I.K. Gujral, former prime minister
Leila Seth, former chief justice
N.N. Vohra, former home secretary
K.Shankar Bajpai, former ambassador
Arun Bharat Ram, industrialist
Ved Marwah, former governor
R.K.P. Shankardass, Supreme Court lawyer
When soldiers die on the battlefield, the nation grieves and special relief funds are set up, memorials are built, and donations flood in for the shaheed jawan. But what about those soldiers who sacrifice their lives in peacetime, as they plunge into rescue and relief operations when natural disasters strike? Following the October earthquake in Jammu & Kashmir, the Indian army and air force brought succour and hope to the devastated state with the speed and efficiency of their search-and-rescue missions. When the tsunami struck in December 2004, it was the Indian navy which shouldered the burden of rescue and relief operations, not just in India but also in Sri Lanka.
In the earthquake relief operations in high-altitude areas like Tangdhar, the army and air force managed to evacuate 770 people and rescue another 1,165. But close to 150 Indian military personnel died in the quake—brave men who made the ultimate sacrifice, but whose names will never be counted among our war heroes. In fact, those who sacrifice their lives and extend themselves to help their countrymen do not even find the kind of media attention they rightly deserve.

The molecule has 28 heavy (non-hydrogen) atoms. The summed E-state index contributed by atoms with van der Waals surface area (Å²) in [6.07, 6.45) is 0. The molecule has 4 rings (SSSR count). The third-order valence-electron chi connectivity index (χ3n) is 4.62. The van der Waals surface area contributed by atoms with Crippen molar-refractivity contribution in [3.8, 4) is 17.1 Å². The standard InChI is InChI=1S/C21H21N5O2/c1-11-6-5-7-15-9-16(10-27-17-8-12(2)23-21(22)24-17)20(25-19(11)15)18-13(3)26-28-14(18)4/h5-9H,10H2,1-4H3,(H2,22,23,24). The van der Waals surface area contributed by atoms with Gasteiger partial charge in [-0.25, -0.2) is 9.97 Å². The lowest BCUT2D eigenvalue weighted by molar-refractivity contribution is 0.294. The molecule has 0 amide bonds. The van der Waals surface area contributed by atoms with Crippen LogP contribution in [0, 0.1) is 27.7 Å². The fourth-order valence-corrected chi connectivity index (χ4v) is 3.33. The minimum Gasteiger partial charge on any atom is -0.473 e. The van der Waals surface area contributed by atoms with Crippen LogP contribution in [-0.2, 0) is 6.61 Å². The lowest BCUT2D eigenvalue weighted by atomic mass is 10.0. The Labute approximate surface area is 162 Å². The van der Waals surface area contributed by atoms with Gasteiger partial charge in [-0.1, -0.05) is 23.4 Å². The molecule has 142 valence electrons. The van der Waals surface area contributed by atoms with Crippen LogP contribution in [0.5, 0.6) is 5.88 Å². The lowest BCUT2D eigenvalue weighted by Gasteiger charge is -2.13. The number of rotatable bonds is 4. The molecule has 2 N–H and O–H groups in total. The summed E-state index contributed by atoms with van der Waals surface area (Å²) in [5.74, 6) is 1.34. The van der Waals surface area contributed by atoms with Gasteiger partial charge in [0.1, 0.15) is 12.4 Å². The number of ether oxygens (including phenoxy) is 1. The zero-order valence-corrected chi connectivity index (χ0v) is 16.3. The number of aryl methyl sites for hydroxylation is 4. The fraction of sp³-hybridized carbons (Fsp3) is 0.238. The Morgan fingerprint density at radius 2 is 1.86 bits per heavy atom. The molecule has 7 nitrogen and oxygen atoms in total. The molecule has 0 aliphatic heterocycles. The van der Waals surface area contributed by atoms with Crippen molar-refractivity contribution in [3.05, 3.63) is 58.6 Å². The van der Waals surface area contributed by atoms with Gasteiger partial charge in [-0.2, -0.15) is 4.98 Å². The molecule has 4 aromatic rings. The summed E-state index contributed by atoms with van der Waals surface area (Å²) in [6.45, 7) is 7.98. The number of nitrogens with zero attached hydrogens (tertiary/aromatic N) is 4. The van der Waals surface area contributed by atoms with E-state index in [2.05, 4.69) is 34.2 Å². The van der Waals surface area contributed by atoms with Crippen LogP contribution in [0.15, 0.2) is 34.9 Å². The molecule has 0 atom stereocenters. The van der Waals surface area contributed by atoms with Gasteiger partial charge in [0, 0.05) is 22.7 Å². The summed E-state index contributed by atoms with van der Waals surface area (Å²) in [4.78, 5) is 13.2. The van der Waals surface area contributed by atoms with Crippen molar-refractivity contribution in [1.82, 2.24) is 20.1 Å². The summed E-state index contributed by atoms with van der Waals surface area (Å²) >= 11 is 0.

Luckily, B.G. Verghese, Magsaysay Award-winning journalist and former editor of The Hindustan Times, and seven friends have launched an appeal they call ‘Unknown Indians for the Unknown Soldier’. "We salute those who fall in battle with medals and glory. But where is the recognition for those who die for the country in...